Tuesday, December 07, 2010

Overseas Parental Kidnapping Difficult Problem In Japan & India

The Boston Globe has a brief article about the problems parents face retrieving children when their estranged spouses or partners take children and leave the country. Some countries, like Japan and India are particularly difficult to deal with in getting these children back. Even when a U.S. court has awarded custody to the parent who remains back in America, the courts or authorities in these two nations seem to be unwilling to offer assistance in finding or retrieving children. I can tell you from a long-ago experience with a client whose young child was taken by an upset ex-husband and lodged with his mother, that it is a very upsetting thing for the parent and child alike and very difficult to solve, legally.

It is a distressingly common problem for an ex-spouse or estranged spouse or partner to take a child during or after divorce proceedings, when that person does not have legal custody. Often, the kidnapper is "correcting" their perception that the judge made a mistake in awarding custody to the other parent. Or, perhaps, that person is punishing the other parent in some way by taking the child. Or sometimes, they feel they are rescuing the child. In all cases, it is a terribly upsetting thing to have the child stolen away.

The National Conference of Commissioners on Uniform State Laws has promulgated two related uniform laws on the matter:

Uniform Child Abduction Prevention Act

Uniform Child Custody Jurisdiction and Enforcement Act

Regarding the international aspects, the United States is signatory to the Hague Convention on the Civil Aspects of Child Abduction (signed Oct. 25, 1980). Here is a list of the signing states. Japan and India are our two largest allies who are not signatory, though other Asian nations are problematic as well. The State Department is the major federal agency that works with parents trying to locate and regain custody of their children who have been taken overseas by noncustodial parents. The Globe article states that they have increased staff assigned to this issue from 18 to 65 in the past 3 years, and one of their jobs is to persuade non-signatory nations to sign the Hague Convention. Apparently, Representative Chris Smith of New Jersey is considering sponsoring a bill in the House to create a federal Office on International Child Abductions. This is mentioned in the Globe article and in several related articles gleaned from Associated Press and other news sources. On the Congressman's webpages, though there is nothing listed in the compilation of laws authored by Chris Smith. And his news page does not list anything to do with such a bill yet, so perhaps it is only in the planning stages.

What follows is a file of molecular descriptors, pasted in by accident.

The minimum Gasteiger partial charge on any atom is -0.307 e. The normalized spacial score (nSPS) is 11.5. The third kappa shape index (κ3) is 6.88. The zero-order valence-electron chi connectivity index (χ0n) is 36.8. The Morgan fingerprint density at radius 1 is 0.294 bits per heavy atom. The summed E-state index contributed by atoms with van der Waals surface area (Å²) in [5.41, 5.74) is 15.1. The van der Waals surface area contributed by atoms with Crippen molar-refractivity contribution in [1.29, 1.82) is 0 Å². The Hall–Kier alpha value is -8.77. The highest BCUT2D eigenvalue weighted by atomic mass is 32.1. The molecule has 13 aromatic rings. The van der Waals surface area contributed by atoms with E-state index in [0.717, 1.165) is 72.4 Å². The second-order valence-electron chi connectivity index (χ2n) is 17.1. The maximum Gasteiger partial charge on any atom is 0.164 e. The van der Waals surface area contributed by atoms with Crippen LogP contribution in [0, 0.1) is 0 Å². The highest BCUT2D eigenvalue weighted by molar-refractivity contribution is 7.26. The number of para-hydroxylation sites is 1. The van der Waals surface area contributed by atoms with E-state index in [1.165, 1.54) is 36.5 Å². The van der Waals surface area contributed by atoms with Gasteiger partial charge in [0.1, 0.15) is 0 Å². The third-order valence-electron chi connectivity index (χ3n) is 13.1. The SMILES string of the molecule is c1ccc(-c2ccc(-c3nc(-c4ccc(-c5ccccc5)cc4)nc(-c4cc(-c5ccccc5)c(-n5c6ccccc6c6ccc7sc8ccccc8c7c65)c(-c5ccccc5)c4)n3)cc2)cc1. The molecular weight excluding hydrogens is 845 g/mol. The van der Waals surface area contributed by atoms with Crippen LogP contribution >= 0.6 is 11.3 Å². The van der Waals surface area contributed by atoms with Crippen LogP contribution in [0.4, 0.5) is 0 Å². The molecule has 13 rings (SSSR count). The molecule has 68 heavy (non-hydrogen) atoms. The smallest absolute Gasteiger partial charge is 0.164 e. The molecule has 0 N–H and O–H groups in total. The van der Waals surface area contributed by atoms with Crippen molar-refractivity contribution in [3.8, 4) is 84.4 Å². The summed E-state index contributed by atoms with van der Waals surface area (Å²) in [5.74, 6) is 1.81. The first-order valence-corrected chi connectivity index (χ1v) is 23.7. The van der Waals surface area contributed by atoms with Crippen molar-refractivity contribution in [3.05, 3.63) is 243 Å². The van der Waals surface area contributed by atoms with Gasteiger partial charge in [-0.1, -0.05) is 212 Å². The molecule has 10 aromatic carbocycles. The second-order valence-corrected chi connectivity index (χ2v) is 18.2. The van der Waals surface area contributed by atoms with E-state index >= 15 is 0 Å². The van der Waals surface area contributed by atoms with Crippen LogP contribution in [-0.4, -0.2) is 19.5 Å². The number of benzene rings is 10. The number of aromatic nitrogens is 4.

The International Child Abduction Remedies Act, 42 USC §11601 et seq. (click on "next" to see the next part of the law), details the procedure in federal and state courts. The Department of State is the agency to contact in this matter. The Travel Bureau has an Office of Children's Issues, which includes abductions.

You may also want to know about the Polly Klaas Foundation, which was named for a 12 year old girl abducted from a slumber party in a family home in Petaluma, California. An international, high-tech search for Polly ensued, fruitlessly, which ended nine weeks later, when Polly's remains were identified, and thousands of people mourned this child which many had never met. But during the time of the search, many parents with lost children had come together through this search, sparking something new, which grew into a grassroots movement. They will send you a child safety kit to prevent abductions, as well as assist parents in tracing lost children and retrieving them. It looks like a very worthwhile site, and takes donations if you are so moved.

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